Despite public health admonitions reminding people of the need to continue practicing social distancing, many didn’t seem to get the message, said public health officials.

“I am afraid the public interprets lifting ‘government-mandated shelter in place” and closure of non-essential business that the pandemic is over and community and individual mitigation measures are no longer necessary,” said Gerald Parker, director of the pandemic and biosecurity policy program at Texas A&M’s Bush School of Government Service. “But the virus is still in our communities and can hit the most vulnerable hard.”

Parker, who said “time will tell whether or not the increase in case becomes dangerous,” urged people to still wear masks, limit numbers in gatherings and maintain six feet of separation from others.

See here for the state view. Again, this may wind up being a small and temporary bump, and it may be that we have the capacity to absorb the increase with no problems. (If you don’t consider the larger number of people getting and dying from this virus a problem, I suppose.) But again my question is, what happens if we can’t handle it? What happens if the hospitals do begin to become overwhelmed? What’s our plan at that point? To be more specific, what if it’s just a problem here in Harris County? Will Judge Hidalgo have the authority again to impose a stay-at-home order, or are we all at Greg Abbott’s mercy? (Not to mention the whims of the State Supreme Court.) What we have now looks like hope and not a plan. And I hope I’m wrong about that.

So how’s that reopening going?

Well, there’s more of it.

Gov. Greg Abbott announced his third phase Wednesday of reopening Texas businesses during the coronavirus pandemic, allowing virtually all of them to operate at 50% capacity.

That is effective immediately, and there are “very limited exceptions,” Abbott’s office said.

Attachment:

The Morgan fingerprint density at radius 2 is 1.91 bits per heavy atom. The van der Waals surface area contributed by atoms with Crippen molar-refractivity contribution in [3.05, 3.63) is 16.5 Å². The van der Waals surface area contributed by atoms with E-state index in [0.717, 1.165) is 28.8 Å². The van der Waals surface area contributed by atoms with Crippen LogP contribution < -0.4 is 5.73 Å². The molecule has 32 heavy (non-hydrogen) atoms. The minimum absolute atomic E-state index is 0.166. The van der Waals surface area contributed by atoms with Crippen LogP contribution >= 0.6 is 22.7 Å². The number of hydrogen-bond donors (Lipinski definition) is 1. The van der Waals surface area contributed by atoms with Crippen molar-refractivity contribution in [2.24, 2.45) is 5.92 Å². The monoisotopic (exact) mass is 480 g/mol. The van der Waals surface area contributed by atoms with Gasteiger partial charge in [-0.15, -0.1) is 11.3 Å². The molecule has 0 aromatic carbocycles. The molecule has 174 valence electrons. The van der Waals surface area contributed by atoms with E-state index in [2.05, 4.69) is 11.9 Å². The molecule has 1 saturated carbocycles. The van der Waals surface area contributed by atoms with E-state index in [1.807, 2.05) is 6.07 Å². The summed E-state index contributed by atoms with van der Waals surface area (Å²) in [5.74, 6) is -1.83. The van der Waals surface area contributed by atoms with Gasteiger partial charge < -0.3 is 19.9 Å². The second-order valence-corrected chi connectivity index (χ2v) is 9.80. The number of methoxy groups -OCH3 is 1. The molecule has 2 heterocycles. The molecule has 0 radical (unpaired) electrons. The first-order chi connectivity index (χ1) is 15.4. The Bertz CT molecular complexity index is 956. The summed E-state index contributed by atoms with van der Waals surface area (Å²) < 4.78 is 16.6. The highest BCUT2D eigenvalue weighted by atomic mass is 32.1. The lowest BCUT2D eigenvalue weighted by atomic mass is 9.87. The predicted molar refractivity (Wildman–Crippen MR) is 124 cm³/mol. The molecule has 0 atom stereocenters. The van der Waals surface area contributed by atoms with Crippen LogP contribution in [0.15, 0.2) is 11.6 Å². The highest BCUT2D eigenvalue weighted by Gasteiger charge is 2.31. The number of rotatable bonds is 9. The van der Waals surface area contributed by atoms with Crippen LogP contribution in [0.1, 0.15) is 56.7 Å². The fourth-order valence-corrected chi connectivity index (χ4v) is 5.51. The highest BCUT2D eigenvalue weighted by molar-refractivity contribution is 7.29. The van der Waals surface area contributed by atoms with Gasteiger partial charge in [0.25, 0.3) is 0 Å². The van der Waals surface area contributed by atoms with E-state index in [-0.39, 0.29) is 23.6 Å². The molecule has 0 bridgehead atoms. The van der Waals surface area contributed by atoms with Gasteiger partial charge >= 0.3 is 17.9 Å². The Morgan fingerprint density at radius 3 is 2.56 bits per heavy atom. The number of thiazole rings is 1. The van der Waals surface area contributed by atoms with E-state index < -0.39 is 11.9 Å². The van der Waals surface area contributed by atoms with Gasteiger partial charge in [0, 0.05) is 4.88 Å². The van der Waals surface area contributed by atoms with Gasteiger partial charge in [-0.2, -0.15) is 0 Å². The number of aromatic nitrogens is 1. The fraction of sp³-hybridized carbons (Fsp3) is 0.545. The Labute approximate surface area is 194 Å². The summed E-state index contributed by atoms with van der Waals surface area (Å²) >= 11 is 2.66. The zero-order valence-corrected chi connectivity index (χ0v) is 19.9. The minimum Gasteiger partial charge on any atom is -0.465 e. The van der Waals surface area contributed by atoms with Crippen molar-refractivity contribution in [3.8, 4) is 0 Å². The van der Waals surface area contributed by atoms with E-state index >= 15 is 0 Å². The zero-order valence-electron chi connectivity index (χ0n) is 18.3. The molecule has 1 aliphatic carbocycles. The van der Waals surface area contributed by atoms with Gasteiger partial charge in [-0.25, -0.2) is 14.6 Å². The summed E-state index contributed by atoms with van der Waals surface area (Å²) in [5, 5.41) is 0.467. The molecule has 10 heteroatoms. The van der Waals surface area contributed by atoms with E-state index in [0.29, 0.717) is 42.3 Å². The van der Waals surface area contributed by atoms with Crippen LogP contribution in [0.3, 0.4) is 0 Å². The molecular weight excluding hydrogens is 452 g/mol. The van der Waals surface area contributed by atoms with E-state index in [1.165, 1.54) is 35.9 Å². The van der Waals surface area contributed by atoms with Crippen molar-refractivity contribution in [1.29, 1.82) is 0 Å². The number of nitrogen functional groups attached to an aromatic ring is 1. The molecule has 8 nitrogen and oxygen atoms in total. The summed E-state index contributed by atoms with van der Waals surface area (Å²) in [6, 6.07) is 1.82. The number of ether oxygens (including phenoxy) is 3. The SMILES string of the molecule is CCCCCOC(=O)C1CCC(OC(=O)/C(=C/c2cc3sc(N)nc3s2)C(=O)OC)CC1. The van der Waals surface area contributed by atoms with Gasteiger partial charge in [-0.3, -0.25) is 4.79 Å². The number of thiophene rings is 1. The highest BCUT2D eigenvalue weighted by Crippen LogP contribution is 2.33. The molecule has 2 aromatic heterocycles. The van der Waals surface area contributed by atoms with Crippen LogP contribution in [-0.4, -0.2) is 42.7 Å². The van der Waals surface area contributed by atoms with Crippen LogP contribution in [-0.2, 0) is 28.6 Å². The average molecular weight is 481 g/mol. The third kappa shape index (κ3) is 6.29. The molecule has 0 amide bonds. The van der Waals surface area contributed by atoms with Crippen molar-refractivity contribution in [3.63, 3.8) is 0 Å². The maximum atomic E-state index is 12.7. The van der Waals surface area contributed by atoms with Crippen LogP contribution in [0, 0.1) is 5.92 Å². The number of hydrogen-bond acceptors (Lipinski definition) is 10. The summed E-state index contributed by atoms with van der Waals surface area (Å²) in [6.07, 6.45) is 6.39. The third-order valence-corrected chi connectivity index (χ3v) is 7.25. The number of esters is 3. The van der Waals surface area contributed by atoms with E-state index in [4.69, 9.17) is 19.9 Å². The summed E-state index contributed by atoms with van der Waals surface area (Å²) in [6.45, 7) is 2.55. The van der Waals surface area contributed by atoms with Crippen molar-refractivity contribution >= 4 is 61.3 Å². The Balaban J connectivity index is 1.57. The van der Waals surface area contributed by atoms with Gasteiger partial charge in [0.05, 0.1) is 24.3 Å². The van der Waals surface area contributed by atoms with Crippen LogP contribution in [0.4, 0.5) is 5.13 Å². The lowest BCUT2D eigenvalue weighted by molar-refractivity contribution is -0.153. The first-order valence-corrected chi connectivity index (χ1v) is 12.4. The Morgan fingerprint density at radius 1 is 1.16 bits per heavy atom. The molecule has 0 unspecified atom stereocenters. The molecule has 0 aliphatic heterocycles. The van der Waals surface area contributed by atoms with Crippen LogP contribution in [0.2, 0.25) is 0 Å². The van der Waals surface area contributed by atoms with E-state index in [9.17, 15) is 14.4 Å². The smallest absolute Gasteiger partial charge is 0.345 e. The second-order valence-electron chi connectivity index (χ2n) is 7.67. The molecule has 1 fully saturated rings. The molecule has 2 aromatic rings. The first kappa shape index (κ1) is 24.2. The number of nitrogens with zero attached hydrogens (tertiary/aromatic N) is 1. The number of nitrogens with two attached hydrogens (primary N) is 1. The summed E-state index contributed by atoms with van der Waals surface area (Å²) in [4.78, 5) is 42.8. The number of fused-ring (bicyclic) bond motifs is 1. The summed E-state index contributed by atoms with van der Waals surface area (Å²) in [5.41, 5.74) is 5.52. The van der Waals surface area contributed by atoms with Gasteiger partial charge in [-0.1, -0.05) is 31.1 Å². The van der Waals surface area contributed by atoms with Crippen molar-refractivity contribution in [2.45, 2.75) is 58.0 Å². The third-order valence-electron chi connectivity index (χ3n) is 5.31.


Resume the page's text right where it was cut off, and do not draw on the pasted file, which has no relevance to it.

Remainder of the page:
Restaurants were already permitted to be open at 50% capacity. Abbott is allowing them to immediately increase their table size from six people to 10, and on June 12, they can ramp up their capacities to 75%.

Abbott’s latest order also brings news for professional and college sports that are played outdoors, letting the former shift from 25% capacity to 50% capacity at their stadiums and allowing the latter to resume for the first time, also at 50%.

“The people of Texas continue to prove that we can safely and responsibly open our state for business while containing COVID-19 and keeping our state safe,” Abbott said in a statement.

Sounds lovely. However:

The announcement came as the state sees record numbers of new daily cases of COVID-19. On Wednesday, the seven-day average for new daily cases hit 1,466, up from 1,280 in mid-May, a Houston Chronicle data analysis shows.

Abbott said nearly half of all new cases are isolated at jails and prisons, meatpacking plants and nursing homes, environments where he says outbreaks can be contained as the reopening progresses. The state has moved to increase testing at many of those locations, though testing as a whole remains stagnant, well below the governor’s goal of 30,000 tests per day. The state has averaged about 23,000 tests per day for the past three weeks.

Hospitalizations, another key measure, were down on Wednesday but have been rising steadily in the past week. They were still well below statewide capacity.

The state reported 23 COVID-19 deaths per day over the past week, down from nearly 40 in mid-May.

Abbott has said he would watch deaths and hospitalizations closely as he reopens the Texas economy.

Still, public health officials have said the state is at best plateauing, with new cases neither falling nor surging. And they have worried that the Memorial Day holiday and protests over police brutality, which have drawn tens of thousands to the street in major Texas cities, may also hasten the spread of the disease.

[…]

Dr. Peter Hotez, an infectious disease expert at Baylor College, warned last month that the state is moving too quickly.

“I understand the importance of opening up the economy,” he told the Chronicle. “The worry I have is that we haven’t put in place a public health system — the testing, the contact tracing — that’s commensurate to sustain the economy.”

I’ll get to the contact tracing in a minute, but first let’s review that hospitalization metric, because it’s always been the one metric of four that the state has actually met. But it too is going in the wrong direction.

The state reported 1,487 people hospitalized for COVID-19 on Wednesday, the lowest since April. But that figure did not include about 300 patients in the Houston area, who were omitted because of a software glitch, according to the Southeast Texas Regional Advisory Council, which collects the totals and sends them to the state.

With those patients included, the number on Wednesday was likely around 1,800, just shy of the state’s peak in early May.